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GARDNER, the original spelling

GARDNER, the original spelling

Posted: 13 Nov 2009 7:45PM GMT
Classification: Query
Surnames: GARDNER
Does anyone know the original spelling of the Gardner surname.

Most say it was Gardiner, and it came from the Norman French word, 'gardinier' which means gardener and the family was Anglo - Saxon.

However, it seems the Gardners were Norman French and the name was Anglo - Saxon.

The name was spelled Gardyner in early records, and by 1600 it was spelled Gardiner.

Gardyner, or GARDYNYR in Old English means the following:
'GAR' means 'spear'
'DYN' means 'sound of alarm'
'YR' means 'back of axe'

It is said that GARDYNYR, the probable original spelling, means 'one who clashes with arms'.

The GARDNER surname seems to have two meanings, one dealing with gardens and enclosures, and the other dealing with weapons and battle.

Seems the family name has a lot to do with war and peace.

Re: GARDNER, the original spelling

Posted: 14 Nov 2009 3:59PM GMT
Classification: Query
Hi Corey

I really do not believe the Gardner name has anything to do with gardening, that is too simplistic, but I really have no idea what it does mean. It seems to me the websites that give these sort of meanings seem to be American sites, you know as well as I do that in the very old days, the majority of people in the UK could neither read nor write, so it depended on all the variable accents and how those that could write understood what they were hearing. The proof of that is the Bishops transripts where the same name, over generations, is spelt in various different ways.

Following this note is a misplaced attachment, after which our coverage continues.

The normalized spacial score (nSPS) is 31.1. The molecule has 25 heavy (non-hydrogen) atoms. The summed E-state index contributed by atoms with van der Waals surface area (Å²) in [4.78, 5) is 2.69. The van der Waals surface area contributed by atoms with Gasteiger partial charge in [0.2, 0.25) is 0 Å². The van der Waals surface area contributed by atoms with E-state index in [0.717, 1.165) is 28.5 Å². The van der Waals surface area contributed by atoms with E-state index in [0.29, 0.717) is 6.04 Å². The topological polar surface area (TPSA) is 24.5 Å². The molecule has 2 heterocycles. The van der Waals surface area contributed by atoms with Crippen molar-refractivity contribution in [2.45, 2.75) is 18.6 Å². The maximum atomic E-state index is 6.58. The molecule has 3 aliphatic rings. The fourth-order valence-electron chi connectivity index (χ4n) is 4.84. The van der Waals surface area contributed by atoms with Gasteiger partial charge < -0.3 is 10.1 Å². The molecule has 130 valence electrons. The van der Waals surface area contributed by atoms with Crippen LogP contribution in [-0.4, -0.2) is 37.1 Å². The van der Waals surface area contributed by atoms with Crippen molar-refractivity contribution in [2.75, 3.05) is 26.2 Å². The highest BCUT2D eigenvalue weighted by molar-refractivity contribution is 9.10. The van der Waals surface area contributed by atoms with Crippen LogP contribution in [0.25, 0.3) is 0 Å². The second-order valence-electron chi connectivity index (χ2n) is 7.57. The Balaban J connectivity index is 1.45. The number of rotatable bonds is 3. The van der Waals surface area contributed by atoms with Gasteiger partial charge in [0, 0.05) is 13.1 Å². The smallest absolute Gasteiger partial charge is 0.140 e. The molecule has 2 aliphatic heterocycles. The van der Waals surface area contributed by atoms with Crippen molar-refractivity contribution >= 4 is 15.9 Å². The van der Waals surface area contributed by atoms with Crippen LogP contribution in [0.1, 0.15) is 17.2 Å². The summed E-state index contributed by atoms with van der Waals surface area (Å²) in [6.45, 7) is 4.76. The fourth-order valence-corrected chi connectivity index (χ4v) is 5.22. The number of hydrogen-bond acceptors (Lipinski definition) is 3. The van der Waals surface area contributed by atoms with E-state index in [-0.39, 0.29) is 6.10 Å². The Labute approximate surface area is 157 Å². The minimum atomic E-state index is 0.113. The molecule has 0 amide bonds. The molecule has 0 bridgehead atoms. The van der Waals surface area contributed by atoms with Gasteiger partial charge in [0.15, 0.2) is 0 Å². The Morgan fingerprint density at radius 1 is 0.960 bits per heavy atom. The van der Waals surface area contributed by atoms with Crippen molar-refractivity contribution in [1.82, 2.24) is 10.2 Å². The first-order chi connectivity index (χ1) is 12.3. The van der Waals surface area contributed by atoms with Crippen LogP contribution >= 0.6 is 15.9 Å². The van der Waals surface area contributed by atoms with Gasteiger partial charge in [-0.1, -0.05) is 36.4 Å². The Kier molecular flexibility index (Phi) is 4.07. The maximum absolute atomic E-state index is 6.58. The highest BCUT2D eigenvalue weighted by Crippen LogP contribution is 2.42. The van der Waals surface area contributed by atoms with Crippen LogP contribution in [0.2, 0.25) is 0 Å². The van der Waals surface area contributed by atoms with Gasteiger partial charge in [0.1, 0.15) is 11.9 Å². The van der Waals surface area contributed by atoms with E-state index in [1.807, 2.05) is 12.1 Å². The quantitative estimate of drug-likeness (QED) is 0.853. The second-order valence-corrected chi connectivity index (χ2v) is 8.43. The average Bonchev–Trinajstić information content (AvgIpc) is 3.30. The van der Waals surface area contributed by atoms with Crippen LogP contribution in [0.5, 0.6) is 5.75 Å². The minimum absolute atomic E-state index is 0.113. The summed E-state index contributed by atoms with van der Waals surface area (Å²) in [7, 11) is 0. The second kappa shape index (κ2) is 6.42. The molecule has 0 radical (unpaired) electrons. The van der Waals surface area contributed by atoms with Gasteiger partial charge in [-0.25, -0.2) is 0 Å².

Re: GARDNER, the original spelling

Posted: 14 Nov 2009 5:03PM GMT
Classification: Query
Surnames: GARDNER
The name seems to have two meanings, both having to do with protecting enclosures.

A gardener wasn't and isn't really someone who did flowerbeds or anything. It was a landscaper, just like today. A gardener was a specialist at his trade, he built ditches during war, cut vines on castles, and worked for nobility and lords.

It is driving me crazy trying to figure out the meaning. The first to bear the surname was probably our ancestor, Sir Osborne GARDNER, the Knight who invaded during the Norman Conquest. I believe the name was spelled GARDYNYR.

I'd love to speak to a linguist who really knows the variety of things a 'gardinier' could have been.

Your right about the different spellings.

I've kind of made my mind up that the name comes from the French word, 'garder', which means to protect.

I've read that Sir Osborne GARDNER saved the life of the King by killing an assassin. Gardner must have been a bodyguard for the King. Another interesting thing is that Gardner was about 60 years old when he was fighting in the Crusades.

My email address is lonewolfcg@aol.com and I have plenty of information on my Gardner family. You could tell me more about yours if you like. I've just placed mine together.

Re: GARDNER, the original spelling

Posted: 20 May 2012 12:59AM GMT
Classification: Query
I would say it was spelled Gardiner, from early irish records.My last name is gardner

Re: GARDNER, the original spelling

Posted: 20 May 2012 9:59PM GMT
Classification: Query
My grandfather Gardner was born in Erie, PA. This Gardner line started in this country with George Gardiner. He was born in England and died in Newport , RI in 1677. The children of his son, Benoni Gardiner, changed their names to Gardner.

Re: GARDNER, the original spelling

Posted: 10 Nov 2012 6:52PM GMT
Classification: Query
Surnames: Gardner
I believe Benoni Gardiner was not the son of Herodius Long Hicks.

I believe there were two George Gardiners in Rhode Island.

George Gardiner, son of Rev. Michael Gardiner, who fathered Benoni Gardiner.

And then there was George Gardiner, married to Herodius Long who fathered his own children from various marriages.

Do you have any photos of your ancestors named Gardner, descendants of Benoni?
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